Opinion: Op-Eds

Who is the divisive president?

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Op-Eds

Like most Americans, I wish we had more political leaders who made decisions beyond the narrow boundaries of their tribe, party or what James Madison called "faction." Americans may even be surprised to learn that the Constitution never mentions political parties and was largely designed to prevent partisanship from overwhelming the union. Sadly, our politics have evolved to give partisans more power.

Conventional wisdom holds that the presidency of George Bush left scars that distort his party still. This wisdom is gilded by a shockingly partisan new book, "It's Even Worse Than It Looks," by Thomas Mann and Norman Ornstein. Armed with anecdotes but not much more, they blame Republicans for the gridlock.

For example, the authors claim that ideological polarization lessened "after Democrats regained control of Congress in the 2006 midterm elections." Where's the evidence?

Recall that then-House Speaker Nancy Pelosi and Senate Democrats refused to even discuss Social Security with President Bush. No matter -- the blame-Republican crowd pays no heed to the do-nothing Dems of 2005 to 2008. Bush was a divider, they say. Just look at the divisive legislation his administration advanced!

Forgive me for being an economist and not a pundit, but I think we actually should look at the signature laws passed during Bush's presidency compared with Obama's -- the roll call votes in particular. For example, both presidents pursued major domestic policy reform immediately after inauguration -- education for Bush, health care for Obama. The results? No Child Left Behind passed both chambers in 2001 with 46 Senate votes from Democrats in the Senate and 197 votes from Democrats in the House. In contrast, Obama's health care reform was strictly partisan from day one. The White House ignored bipartisan overtures from Senate centrists, and the bill ultimately passed with no Republican votes in either chamber.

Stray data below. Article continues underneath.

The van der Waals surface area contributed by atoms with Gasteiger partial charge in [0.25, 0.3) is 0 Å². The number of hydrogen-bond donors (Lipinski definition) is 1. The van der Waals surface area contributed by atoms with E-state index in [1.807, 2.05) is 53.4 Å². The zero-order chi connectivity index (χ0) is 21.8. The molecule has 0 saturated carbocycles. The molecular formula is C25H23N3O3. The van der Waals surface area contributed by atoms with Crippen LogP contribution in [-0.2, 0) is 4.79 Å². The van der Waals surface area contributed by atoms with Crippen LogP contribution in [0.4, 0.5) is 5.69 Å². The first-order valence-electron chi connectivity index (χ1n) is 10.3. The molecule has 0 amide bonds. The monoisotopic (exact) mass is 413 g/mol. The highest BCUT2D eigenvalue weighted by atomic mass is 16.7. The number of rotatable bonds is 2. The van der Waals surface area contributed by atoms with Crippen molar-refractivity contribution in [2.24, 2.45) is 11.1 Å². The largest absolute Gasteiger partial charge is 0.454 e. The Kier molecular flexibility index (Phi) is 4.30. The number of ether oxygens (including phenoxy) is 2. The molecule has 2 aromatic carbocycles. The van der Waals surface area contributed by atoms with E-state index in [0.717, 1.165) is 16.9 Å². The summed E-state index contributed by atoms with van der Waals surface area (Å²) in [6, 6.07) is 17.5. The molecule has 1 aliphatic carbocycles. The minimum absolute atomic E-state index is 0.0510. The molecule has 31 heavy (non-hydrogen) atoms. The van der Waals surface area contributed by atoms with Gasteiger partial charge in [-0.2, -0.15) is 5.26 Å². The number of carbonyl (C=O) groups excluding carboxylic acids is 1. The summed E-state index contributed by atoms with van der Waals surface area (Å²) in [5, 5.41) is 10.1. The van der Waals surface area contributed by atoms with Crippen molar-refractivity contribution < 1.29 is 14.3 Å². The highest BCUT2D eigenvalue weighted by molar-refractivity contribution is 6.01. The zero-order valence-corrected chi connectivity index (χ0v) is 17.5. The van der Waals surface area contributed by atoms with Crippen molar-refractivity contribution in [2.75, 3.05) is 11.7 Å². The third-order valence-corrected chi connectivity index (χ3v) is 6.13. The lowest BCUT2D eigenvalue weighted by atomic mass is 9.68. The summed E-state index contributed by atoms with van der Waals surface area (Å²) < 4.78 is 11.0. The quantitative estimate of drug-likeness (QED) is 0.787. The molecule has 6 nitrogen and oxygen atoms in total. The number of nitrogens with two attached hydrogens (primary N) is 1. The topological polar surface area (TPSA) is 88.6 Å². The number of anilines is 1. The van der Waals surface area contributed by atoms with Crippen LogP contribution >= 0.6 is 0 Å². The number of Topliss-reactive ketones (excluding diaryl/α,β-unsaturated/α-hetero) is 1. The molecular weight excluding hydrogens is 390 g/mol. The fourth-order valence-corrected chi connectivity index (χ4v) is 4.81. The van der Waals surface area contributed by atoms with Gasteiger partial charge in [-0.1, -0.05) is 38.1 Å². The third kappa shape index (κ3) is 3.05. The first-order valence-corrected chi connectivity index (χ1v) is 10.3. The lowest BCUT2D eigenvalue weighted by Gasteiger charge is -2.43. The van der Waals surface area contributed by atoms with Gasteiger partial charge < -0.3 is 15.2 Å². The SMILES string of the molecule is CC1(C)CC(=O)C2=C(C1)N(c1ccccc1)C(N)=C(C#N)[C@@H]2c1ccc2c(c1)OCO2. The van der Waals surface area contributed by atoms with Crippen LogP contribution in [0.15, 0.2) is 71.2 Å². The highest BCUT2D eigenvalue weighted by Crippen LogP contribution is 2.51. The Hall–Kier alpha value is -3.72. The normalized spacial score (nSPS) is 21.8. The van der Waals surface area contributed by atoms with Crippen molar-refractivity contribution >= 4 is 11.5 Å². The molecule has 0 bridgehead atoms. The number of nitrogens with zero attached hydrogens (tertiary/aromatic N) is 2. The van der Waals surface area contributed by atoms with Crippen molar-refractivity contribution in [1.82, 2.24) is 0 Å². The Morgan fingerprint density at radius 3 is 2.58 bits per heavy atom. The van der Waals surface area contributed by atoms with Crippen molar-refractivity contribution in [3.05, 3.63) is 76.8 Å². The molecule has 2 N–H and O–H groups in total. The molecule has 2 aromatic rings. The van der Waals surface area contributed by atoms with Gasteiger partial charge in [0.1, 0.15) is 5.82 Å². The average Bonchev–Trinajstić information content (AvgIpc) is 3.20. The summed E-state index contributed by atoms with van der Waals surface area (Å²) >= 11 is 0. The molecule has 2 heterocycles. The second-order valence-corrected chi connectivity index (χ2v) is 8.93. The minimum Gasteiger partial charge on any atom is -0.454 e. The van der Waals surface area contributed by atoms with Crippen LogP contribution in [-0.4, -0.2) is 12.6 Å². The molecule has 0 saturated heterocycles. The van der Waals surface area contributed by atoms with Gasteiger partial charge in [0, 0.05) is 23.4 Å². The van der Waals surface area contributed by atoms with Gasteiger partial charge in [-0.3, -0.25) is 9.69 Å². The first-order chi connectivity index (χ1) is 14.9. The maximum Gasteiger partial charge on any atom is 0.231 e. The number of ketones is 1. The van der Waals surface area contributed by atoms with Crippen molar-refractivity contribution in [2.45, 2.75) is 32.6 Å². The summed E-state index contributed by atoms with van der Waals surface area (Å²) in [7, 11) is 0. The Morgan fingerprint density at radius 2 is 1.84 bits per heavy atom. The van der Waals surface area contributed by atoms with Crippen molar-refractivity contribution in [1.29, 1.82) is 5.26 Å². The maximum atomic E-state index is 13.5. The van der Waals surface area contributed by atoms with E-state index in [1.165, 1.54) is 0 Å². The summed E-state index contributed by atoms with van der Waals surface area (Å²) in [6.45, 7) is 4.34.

The adjoining chart expands the comparison to five signature laws from each president. This includes the Bush tax cuts of 2001 (formally known as EGTRRA), the Iraq Resolution, the PATRIOT Act, No Child Left Behind, and the Medicare Modernization Act of 2003. Compare the votes with recent legislation -- Lilly Ledbetter, the stimulus, Obamacare, Dodd-Frank and the repeal of Don't Ask, Don't Tell -- and you see a disturbing pattern of polarization by Obama and Democratic legislators.

The total number of opposition votes Obama attracted for all five signature laws was just 14 in the Senate and 21 in the House. The comparable numbers for Bush are 145 votes in the Senate and 468 in the House. The number of House Democrats who voted for Bush's Iraq War authority is four times the number of House Republicans who voted for all five Obama bills combined.

Skeptics may interpret all this is a sign of Republican intransigence since 2009, but that is self-deception. When has Obama ever genuinely proposed centrist legislation? He kicked the can of budget responsibility down the road with his Simpson-Bowles commission, then ignored the commission's final report. The Obama White House never sought centrist policy or votes in its signature legislation, not even from centrist Democrats. Consider the 34 Republican representatives who voted against Bush's NCLB because they thought it too liberal, in contrast with the 33 House Democrats who voted against Obama's Patient Protection and Affordable Care Act because they found it too liberal.

Mann and Ornstein can point fingers to the Right, but the math points the other way.

Tim Kane is the chief economist at the Hudson Institute in Washington.

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